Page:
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Suburban immunization rates for children ages 5 to 11 are among the highest in the state, but are uneven

COVID-19 immunization rates for children ages 5 to 11 in the suburbs and Chicago are among the highest in the state, but significant gaps exist between counties, state data showed Tuesday

In DuPage County, 47.6% of children in the cohort had received at least one vaccination against COVID-19, followed by Lake County and Chicago at 45.5%, and suburban Cook County at 40.3%.

Kane County reported that 32.1% of children in the age group were vaccinated at one dose or more, and McHenry County has a 31.9% immunization rate.

Will County is at 33.1%.

Children ages 5 to 11 are the latest group approved for vaccinations, with Pfizer Inc.’s vaccination being approved on November 2nd.

Elsewhere in Illinois, pediatric immunization rates were less than 1% in Hardin County and 2% in Alexander County.

The state on Tuesday reported 13,706 new COVID-19 cases, down from the seven-day average of 24,083, with 121 more deaths from the respiratory illness.

“The data here continues to look very good,” Chicago Department of Health commissioner Allison Arwady said at a Tuesday briefing, noting that new cases in the city were down 50% from the previous week.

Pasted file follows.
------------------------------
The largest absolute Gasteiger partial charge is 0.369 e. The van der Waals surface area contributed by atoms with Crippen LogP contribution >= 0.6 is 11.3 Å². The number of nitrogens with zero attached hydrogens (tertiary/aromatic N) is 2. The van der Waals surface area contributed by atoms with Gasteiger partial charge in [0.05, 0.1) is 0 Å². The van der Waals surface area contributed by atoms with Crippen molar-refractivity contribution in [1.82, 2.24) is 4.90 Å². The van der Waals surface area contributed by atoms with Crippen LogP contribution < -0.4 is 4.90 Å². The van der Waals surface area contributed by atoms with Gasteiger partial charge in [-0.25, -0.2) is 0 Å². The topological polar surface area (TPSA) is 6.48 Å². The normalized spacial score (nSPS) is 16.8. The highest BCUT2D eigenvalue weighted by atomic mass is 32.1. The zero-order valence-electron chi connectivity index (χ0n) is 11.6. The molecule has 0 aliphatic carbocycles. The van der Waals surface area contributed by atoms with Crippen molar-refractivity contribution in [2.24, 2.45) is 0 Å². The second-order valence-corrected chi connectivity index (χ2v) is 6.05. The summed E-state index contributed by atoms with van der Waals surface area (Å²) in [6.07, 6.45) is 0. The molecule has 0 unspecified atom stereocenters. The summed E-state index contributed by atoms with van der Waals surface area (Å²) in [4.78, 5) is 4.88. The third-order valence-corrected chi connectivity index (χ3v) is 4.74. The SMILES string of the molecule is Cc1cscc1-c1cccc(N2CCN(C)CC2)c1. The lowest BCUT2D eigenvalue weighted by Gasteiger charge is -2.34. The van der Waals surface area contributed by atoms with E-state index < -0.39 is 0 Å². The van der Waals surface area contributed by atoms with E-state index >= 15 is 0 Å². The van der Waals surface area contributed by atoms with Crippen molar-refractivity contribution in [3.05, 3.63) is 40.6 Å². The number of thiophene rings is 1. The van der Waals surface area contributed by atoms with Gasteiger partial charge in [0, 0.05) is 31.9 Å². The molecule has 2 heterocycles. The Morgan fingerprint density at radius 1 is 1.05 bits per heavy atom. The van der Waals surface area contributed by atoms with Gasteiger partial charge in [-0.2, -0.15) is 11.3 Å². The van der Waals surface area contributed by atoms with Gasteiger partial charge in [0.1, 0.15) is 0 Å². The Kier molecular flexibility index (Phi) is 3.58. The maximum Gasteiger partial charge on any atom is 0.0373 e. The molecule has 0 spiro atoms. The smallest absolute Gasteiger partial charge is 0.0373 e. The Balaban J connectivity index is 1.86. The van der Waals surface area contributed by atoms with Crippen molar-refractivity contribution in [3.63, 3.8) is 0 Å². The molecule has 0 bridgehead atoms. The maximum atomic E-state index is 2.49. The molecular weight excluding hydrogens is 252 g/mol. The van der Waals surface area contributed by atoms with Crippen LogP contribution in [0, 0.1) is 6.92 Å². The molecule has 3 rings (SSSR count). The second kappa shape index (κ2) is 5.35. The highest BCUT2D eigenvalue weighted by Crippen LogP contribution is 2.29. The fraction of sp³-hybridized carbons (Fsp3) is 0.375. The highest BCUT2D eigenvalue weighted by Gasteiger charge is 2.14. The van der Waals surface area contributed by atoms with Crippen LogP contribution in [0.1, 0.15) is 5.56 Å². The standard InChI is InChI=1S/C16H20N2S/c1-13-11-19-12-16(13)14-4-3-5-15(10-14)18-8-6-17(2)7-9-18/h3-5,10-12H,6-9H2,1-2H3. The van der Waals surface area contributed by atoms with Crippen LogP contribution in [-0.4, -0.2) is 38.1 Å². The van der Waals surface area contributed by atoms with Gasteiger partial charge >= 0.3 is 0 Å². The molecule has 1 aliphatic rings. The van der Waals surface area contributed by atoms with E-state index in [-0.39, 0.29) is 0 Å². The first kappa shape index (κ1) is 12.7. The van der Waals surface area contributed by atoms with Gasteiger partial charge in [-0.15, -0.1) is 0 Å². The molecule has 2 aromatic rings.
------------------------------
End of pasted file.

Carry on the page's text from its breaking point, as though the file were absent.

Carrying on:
“It’s amazing to me that omicron started here in early December,” she said, referring to the super infectious COVID-19 variant. “Here we are, we’re not even at the end of January and we’ve seen a rapid rise and peak and now a very rapid fall” in infections.

Illinois hospitals were treating 5,183 COVID-19 patients as of Monday night.

The state’s 7-day case positivity rate is 11.6%.

The total number of cases recorded in the nationwide pandemic stands at 2,851,567, and 30,276 Illinois residents have died.

On Monday, 29,570 more COVID-19 vaccinations were administered. The seven-day moving average is 41,692.

According to the US Centers for Disease Control, 8,330,026 Illinois residents have been fully vaccinated to date, accounting for 65.7% of the state’s 12.7 million residents.

Of the fully vaccinated Illinoisans, 46% received a booster shot.

Arwady addressed questions about the CDC’s and Chicago Department of Health’s recent use of the term “current” in relation to immunizations and how it relates to “fully vaccinated.”

“Fully vaccinated continues to mean that you have received your first batch of the COVID-19 vaccine,” she said. “That means you had a dose of Johnson & Johnson or two doses of either Pfizer or Moderna (shot).

“The reason we say ‘fully vaccinated’ is that this is the most important thing to keep you safe. This is what you currently need to show to get into high-risk environments in Chicago.

But getting a booster shot when you’re eligible is also crucial to staying healthy, especially with the recent Omicron surge, Arwady said.

“We use the term ‘current’ to mean you have received all recommended COVID-19 vaccines, including any booster doses,” she said.

The federal government has shipped 22,936,745 doses of vaccine to Illinois and administered 20,305,739 shots since distribution began.

Labs have processed 125,097 virus tests in the last 24 hours.

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